• @R.Chung How about I post a question like "How can I use a power meter to guide my training?" So that you can explain fully? – andy256 Mar 29 '14 at 6:43
  • Well, first, bicycles.stackexchange prefers questions that can be answered, not just discussed; but, second, I try to know and do as little training as possible. Coaches and racers do ask me for advice and information but not about training. – R. Chung Mar 29 '14 at 15:15
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These type of short hill climbs are an incredibly hard type of racing. Essentially success comes by enduring the most amount of pain you can suffer before blacking out. If you don't hit your max heart rate by the end you held back too much. On a local stage race, we had short 18 % climb as a single stage! I hit my max heart rate twice in the 1.5 min climb due gradient changes. At the end I felt obliterated and in some ways worse than after how I felt after the road race or criterium. Immediately after crossing the line I wondered if I needed to be inspected by the ambulance staff as I was seriously worried about to dropping dead of a heart attack.

Of course I am somewhat embellishing the story (but not that much). The take home is that while pacing and effort strategies remain important, mentally preparing yourself to suffer terribly is probably the most important aspect of this type of event.

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Depends how you feel on the day, and what's coming up later. Sticking with your FTP may be too conservative to win the day, but if its just one of a series of climbs then working at your FTP may burn you out too soon.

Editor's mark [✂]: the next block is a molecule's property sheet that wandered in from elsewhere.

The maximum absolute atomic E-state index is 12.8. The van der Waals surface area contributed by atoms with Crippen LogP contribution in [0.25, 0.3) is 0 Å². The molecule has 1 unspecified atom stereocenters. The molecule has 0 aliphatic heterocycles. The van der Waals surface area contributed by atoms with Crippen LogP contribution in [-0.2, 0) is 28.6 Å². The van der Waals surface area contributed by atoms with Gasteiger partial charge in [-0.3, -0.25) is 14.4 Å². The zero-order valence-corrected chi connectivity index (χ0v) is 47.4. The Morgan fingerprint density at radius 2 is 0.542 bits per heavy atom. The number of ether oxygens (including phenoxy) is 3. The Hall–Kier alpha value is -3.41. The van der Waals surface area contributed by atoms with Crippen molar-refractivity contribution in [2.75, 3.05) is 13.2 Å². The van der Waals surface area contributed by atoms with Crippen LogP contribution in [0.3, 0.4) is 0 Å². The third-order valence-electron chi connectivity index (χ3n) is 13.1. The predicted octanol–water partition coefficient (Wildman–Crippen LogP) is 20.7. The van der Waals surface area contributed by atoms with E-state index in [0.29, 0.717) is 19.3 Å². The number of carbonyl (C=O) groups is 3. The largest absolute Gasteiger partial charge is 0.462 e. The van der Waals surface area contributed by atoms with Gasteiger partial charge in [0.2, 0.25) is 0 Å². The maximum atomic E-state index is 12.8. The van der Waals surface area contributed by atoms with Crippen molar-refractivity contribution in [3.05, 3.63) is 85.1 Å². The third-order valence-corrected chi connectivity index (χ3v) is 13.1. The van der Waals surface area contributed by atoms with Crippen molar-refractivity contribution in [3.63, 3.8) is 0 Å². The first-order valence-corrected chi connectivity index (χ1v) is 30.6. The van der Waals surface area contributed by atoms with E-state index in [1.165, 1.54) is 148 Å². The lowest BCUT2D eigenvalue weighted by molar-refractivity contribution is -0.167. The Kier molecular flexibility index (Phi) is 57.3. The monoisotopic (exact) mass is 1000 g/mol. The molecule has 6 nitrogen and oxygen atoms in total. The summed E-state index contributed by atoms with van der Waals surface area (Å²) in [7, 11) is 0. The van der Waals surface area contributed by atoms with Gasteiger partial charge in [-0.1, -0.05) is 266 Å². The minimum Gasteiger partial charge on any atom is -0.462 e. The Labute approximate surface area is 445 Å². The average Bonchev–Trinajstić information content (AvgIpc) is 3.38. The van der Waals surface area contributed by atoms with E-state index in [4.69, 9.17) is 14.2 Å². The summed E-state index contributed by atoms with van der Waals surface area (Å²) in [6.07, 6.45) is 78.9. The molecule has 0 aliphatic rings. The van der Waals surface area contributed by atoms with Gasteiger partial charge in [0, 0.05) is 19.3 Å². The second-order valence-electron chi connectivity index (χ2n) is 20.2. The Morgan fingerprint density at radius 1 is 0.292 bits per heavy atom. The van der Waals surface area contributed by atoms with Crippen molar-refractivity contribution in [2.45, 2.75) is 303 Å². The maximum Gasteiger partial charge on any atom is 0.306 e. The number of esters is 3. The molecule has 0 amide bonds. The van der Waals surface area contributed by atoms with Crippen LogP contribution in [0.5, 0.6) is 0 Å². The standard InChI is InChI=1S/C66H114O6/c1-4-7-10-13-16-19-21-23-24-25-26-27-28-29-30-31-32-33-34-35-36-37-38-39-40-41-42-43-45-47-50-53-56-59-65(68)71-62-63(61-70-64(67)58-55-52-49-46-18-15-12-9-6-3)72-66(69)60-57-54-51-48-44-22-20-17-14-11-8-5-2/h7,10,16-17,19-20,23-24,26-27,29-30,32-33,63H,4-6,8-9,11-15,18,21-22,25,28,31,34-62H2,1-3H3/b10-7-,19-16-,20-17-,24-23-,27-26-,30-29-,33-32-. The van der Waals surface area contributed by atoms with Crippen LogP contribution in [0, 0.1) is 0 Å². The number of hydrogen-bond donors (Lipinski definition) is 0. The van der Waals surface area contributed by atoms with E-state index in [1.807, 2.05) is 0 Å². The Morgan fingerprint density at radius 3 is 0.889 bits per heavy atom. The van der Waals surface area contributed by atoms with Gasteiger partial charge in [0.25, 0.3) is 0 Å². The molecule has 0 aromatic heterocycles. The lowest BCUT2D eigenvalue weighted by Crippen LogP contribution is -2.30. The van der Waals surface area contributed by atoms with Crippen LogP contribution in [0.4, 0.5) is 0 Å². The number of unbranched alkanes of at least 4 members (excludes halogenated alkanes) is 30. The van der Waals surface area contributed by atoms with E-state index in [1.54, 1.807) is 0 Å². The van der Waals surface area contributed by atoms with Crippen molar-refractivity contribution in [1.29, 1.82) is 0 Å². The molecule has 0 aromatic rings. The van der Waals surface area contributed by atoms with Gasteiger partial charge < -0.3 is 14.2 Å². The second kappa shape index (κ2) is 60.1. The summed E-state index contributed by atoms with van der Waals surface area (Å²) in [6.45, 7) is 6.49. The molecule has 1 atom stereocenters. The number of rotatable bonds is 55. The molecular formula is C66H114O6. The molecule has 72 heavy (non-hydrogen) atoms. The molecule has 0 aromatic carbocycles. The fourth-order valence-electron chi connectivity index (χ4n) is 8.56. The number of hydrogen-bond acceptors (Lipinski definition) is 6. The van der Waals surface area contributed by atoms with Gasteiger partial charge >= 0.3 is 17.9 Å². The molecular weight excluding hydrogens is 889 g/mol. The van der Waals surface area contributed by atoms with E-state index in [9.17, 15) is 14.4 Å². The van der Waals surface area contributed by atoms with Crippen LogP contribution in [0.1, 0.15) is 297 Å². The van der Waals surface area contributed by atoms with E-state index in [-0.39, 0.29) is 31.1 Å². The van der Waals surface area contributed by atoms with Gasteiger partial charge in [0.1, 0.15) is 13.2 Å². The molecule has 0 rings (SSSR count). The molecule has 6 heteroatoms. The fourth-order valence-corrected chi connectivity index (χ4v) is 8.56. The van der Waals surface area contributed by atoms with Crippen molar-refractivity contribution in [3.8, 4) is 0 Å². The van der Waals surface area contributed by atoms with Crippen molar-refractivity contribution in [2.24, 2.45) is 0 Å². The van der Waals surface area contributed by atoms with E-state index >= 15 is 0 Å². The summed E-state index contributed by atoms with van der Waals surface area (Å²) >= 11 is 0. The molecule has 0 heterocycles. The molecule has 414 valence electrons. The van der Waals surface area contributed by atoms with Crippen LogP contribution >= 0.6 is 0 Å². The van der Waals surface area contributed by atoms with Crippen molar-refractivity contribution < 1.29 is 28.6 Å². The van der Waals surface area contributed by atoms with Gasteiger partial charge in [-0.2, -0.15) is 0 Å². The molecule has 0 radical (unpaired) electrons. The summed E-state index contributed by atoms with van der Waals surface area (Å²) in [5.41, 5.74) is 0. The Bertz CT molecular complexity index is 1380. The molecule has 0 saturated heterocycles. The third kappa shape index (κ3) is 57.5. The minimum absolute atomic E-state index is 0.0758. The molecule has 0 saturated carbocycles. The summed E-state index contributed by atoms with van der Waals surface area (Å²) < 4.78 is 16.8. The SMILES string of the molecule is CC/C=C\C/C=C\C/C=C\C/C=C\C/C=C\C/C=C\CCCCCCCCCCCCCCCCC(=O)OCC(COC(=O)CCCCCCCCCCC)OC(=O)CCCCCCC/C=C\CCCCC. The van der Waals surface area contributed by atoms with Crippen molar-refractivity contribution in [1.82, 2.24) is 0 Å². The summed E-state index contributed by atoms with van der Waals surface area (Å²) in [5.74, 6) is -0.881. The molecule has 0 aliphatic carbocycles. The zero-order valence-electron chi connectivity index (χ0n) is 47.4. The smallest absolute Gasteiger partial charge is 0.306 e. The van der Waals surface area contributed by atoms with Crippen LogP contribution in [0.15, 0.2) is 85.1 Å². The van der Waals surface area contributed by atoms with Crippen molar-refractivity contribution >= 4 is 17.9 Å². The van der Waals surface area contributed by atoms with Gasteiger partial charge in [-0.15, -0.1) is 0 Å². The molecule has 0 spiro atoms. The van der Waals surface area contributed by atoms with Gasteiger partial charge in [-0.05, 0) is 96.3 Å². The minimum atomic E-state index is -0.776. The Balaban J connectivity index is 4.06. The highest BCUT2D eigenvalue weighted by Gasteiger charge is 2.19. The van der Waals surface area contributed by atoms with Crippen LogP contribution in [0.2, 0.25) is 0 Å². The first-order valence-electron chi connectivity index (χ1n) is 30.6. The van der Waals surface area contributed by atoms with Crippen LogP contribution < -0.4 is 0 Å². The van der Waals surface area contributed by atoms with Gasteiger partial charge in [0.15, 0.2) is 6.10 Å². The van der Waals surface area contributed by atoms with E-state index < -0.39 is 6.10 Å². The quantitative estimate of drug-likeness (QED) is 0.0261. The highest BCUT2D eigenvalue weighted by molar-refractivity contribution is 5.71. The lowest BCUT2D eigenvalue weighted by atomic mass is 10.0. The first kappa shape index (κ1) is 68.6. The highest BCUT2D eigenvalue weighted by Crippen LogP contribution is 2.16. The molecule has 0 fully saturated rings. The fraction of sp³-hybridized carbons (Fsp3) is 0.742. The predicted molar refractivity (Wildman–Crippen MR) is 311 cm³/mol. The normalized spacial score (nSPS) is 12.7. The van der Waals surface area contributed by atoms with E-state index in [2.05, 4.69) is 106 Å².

Standard advise is to carry all the momentum into the climb that you can, getting you some distance up. Drop gears to keep your cadence up. Then keep working till a third to half-way up the grade.

At that point you stock take yourself - decide how much you have left. If the finish is at the top then go for it, but if there's hours more riding after this climb then just maintain.

When the top comes in sight, add effort like your mum/SO is watching. You can recover on the downhill.

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It is an old question, but, one important thing I didn't see mentioned is to actually test the climb to see what gearing you will ride it... Since averages are averages and some parts may be less steep, you could start with big ring and upper cassette gears then drop to small ring for a steeper part. Also, if in small front ring, keeping at least one easier gear to resort to and feel a bit of relief by the end can be mentally refreshing. So, more than pacing I would say that finding your ideal gearing for the climb is the point. Your upper body will also play an important part.

For pacing itself I would say it is all out, but contrary to what people say I will go really fast from the beginning, because the finish line works as the proverbial carrot, and you will go all out when it is in sight, but if you've been too conservative at the start the all out for the finish may not be enough.